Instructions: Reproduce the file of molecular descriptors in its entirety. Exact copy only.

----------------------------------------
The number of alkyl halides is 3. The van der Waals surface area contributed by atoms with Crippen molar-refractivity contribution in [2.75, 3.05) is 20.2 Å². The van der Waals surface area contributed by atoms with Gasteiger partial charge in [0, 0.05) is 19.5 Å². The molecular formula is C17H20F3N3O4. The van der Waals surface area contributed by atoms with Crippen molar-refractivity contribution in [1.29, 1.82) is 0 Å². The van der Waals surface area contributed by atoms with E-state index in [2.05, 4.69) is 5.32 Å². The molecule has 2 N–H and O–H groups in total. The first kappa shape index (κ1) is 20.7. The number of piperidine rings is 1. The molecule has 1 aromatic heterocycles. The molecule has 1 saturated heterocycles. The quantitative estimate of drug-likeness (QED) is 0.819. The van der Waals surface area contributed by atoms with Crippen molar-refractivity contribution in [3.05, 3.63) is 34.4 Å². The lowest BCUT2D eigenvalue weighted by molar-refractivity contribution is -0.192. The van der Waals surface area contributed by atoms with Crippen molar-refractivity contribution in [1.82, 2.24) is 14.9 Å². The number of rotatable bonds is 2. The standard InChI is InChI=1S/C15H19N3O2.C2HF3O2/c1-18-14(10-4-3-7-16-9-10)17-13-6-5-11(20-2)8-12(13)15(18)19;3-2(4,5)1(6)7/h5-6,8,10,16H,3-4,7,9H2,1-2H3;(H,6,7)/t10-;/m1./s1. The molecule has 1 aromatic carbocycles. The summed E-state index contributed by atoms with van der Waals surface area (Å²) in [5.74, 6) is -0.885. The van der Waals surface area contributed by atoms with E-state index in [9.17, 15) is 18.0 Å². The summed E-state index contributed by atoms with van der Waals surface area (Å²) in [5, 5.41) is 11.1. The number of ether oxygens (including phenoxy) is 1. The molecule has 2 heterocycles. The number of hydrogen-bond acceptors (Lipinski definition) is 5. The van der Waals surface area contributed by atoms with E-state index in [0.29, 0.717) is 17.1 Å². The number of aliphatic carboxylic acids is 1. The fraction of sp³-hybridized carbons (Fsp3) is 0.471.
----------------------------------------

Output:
The number of alkyl halides is 3. The van der Waals surface area contributed by atoms with Crippen molar-refractivity contribution in [2.75, 3.05) is 20.2 Å². The van der Waals surface area contributed by atoms with Gasteiger partial charge in [0, 0.05) is 19.5 Å². The molecular formula is C17H20F3N3O4. The van der Waals surface area contributed by atoms with Crippen molar-refractivity contribution in [1.29, 1.82) is 0 Å². The van der Waals surface area contributed by atoms with E-state index in [2.05, 4.69) is 5.32 Å². The molecule has 2 N–H and O–H groups in total. The first kappa shape index (κ1) is 20.7. The number of piperidine rings is 1. The molecule has 1 aromatic heterocycles. The molecule has 1 saturated heterocycles. The quantitative estimate of drug-likeness (QED) is 0.819. The van der Waals surface area contributed by atoms with Crippen molar-refractivity contribution in [3.05, 3.63) is 34.4 Å². The lowest BCUT2D eigenvalue weighted by molar-refractivity contribution is -0.192. The van der Waals surface area contributed by atoms with Crippen molar-refractivity contribution in [1.82, 2.24) is 14.9 Å². The number of rotatable bonds is 2. The standard InChI is InChI=1S/C15H19N3O2.C2HF3O2/c1-18-14(10-4-3-7-16-9-10)17-13-6-5-11(20-2)8-12(13)15(18)19;3-2(4,5)1(6)7/h5-6,8,10,16H,3-4,7,9H2,1-2H3;(H,6,7)/t10-;/m1./s1. The molecule has 1 aromatic carbocycles. The summed E-state index contributed by atoms with van der Waals surface area (Å²) in [5.74, 6) is -0.885. The van der Waals surface area contributed by atoms with E-state index in [9.17, 15) is 18.0 Å². The summed E-state index contributed by atoms with van der Waals surface area (Å²) in [5, 5.41) is 11.1. The number of ether oxygens (including phenoxy) is 1. The molecule has 2 heterocycles. The number of hydrogen-bond acceptors (Lipinski definition) is 5. The van der Waals surface area contributed by atoms with E-state index in [0.29, 0.717) is 17.1 Å². The number of aliphatic carboxylic acids is 1. The fraction of sp³-hybridized carbons (Fsp3) is 0.471.